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Observations of interstellar H2: Milestones

It was suggested for quite a long time that hydrogen in its molecular form might well exist in some parts of the interstellar space, most likely in dense interstellar clouds which shield their interior from energetic, H2 dissociating radiation (e.g., Eddington 1937; Gould & Salpeter 1963; Gould et al. 1963; Hollenbach et al. 1971; but see Strömgren 1939). Up to the late 1960s however, H2 was only observed in the atmospheres of planets and some stars (see reviews by Field et al. 1966; Shull & Beckwith 1982). The first signatures of interstellar H2 were found through rocket and satellite observations as UV absorption features (due to electronic transitions) in the spectra of some bright stars (Carruthers 1970; Smith 1973; Spitzer et al. 1973), and had their origin in thin interstellar clouds in the line of sight to the stars. The detection of electronic transitions at UV wavelengths and of pure rotational transitions at mid-infrared wavelengths both require air-based or space-borne observatories. In contrast, many ro-vibrational transitions occur in atmospheric windows at far-red and near-infrared wavelengths and are thus observable with comparatively low technical efforts. A search for those lines was suggested as an interesting alternative (Gould & Harwit 1963; see also Osterbrock 1962). However, the first attempts to detect these lines at far-red optical wavelengths in dark clouds near hot stars proved difficult (Werner & Harwit 1968; Gull & Harwit 1971). Finally, a number of ro-vibrational H2 emission lines were found in K-band spectra of the planetary nebula NGC 7027 (Treffers et al. 1976) and towards the BN and KL regions in Orion (Gautier et al. 1976; Grasdalen & Joyce 1976; Beckwith et al. 1978a; 1979). It became clear very soon that the observed lines in Orion (characteristic of a ~2000 K warm gas, apparently coming from only a rather small mass of H2 gas) could not represent the bulk of the H2 gas in the region. Instead, heating of the gas in a shock wave was proposed (e.g., Hollenbach & Shull 1977; Kwan 1977; London et al. 1977; Draine & Roberge 1982; Chernoff et al. 1982).

The following years brought a number of other detections of ro-vibrational H2 sources, many of them in star forming dark clouds (see compilation in Shull & Beckwith 1982). These included H2 emission from (or from around) the prototype T Tauri star T Tau (Beckwith et al. 1978b), a number of intermediate to high mass star forming regions (DR 21, OMC-2: Fischer et al. 1980a; NGC 7538: Fischer et al. 1980b; NGC 2071, Cep A, GL 961: Bally & Lane 1982; W51: Beckwith & Zuckerman 1982; NGC 6334: Fischer et al. 1982), and a number of Herbig-Haro objects (HH 1 & 2, HH 46, HH 53, HH 54: Elias 1980; see also Fischer et al. 1980a). The generally observed coexistence of H2 emission regions with high velocity molecular CO outflows (e.g., Fischer et al. 1985; Bally & Lane 1982; Simon & Joyce 1983; Burton et al. 1989b), the spectral properties, and the detection of H2 emission in Herbig-Haro objects suggested that the H2 emitting regions trace shock heated gas in outflows from young stellar objects, similar or equivalent to the optically visible Herbig-Haro objects.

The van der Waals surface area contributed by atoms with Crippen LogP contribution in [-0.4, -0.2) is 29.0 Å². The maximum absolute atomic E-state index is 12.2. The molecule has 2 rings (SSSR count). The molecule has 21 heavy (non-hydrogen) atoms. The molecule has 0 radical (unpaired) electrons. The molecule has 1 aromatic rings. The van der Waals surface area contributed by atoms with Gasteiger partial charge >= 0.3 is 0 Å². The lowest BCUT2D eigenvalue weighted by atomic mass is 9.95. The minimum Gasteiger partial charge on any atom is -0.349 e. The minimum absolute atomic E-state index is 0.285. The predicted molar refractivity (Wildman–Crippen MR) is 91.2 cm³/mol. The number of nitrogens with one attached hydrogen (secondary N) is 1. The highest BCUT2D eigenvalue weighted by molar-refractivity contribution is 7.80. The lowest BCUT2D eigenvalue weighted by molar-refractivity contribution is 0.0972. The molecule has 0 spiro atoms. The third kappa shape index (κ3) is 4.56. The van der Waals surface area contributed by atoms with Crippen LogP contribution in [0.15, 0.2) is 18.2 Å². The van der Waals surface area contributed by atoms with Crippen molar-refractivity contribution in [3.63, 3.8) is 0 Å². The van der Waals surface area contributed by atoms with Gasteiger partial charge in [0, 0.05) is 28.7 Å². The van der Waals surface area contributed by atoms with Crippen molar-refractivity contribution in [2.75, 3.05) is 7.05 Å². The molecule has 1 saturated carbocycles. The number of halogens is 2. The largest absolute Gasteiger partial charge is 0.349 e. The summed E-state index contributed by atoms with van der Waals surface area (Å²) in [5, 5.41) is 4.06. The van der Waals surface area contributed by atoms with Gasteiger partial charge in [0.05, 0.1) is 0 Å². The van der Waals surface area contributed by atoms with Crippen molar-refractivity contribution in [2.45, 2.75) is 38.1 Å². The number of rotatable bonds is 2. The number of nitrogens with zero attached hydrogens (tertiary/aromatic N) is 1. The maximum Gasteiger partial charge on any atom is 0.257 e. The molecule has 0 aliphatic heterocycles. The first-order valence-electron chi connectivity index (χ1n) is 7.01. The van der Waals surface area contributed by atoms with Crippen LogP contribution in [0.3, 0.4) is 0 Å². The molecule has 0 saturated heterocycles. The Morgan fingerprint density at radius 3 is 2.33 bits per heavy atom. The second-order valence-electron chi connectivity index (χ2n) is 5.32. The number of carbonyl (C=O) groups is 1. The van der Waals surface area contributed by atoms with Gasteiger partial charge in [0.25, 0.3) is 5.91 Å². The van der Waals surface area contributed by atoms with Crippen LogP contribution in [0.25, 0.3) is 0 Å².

This suggestion was supported by further observations (e.g., Taylor et al. 1984; Zealey et al. 1984, 1986; Lane & Bally 1986; Garden et al. 1986; Sandell et al. 1987; Schwartz et al. 1987; Zinnecker et al. 1989; Wilking et al. 1990a) with increasing sensitivity and spatial as well as spectral resolution (particularly after the installation of infrared array cameras; e.g., Schwartz et al. 1988; Hartigan et al. 1989; Lane 1989; Garden et al. 1990). However, it also became clear that the H2 shocks in some cases had to originate in different parts of the shock fronts than optical Herbig-Haro objects. These sometimes have shock velocities of order 200 km/s (e.g., HH 1/2, Hartigan et al. 1987), whereas H2 molecules should only survive in shocks with a velocity up to ~50 km/s (see below). The solution to this problem is that H2 molecules can survive in parts of fast moving shock waves, where the shock front is not parallel to the direction of propagation of the shock wave, e.g., in the wings of bow shocks (see Fig. 7). There the velocity component of the shock front along the direction of propagation is much smaller. Besides emission from bow shock like working surfaces (whether internal or at the leading working surface), in some cases turbulent mixing or shear layers along the jet beam or outflow cavity walls may be responsible for H2 emission (e.g., HH 26A, HH 40: Chrysostomou et al. 2000; Davis et al. 2000a; Zinnecker et al. 1989; HH 46/47: Eislöffel et al. 1994a; see also Noriega-Crespo 1997). In a few cases, H2 emission may also originate in ``shocked cloudlets'' immersed in the flow (e.g., HH 11: Davis et al. 2000a, see also Hartigan et al. 1987).

In the following, only a few selected observations will be highlighted, but a much larger body of examples of H2 emission in flows from young stars exists (see Eislöffel 1997 for an overview of recent H2 observations in flows from young stars).


next up previous contents
Next:Origin of the H2 emission: excitation mechanisms Up:2.3 Molecular hydrogen jets Previous:The H2 molecule

Thomas Stanke

Mon Aug 14 17:51:08 CEST 2000
Last modified Thu Jul 12 15:24 CEST 2001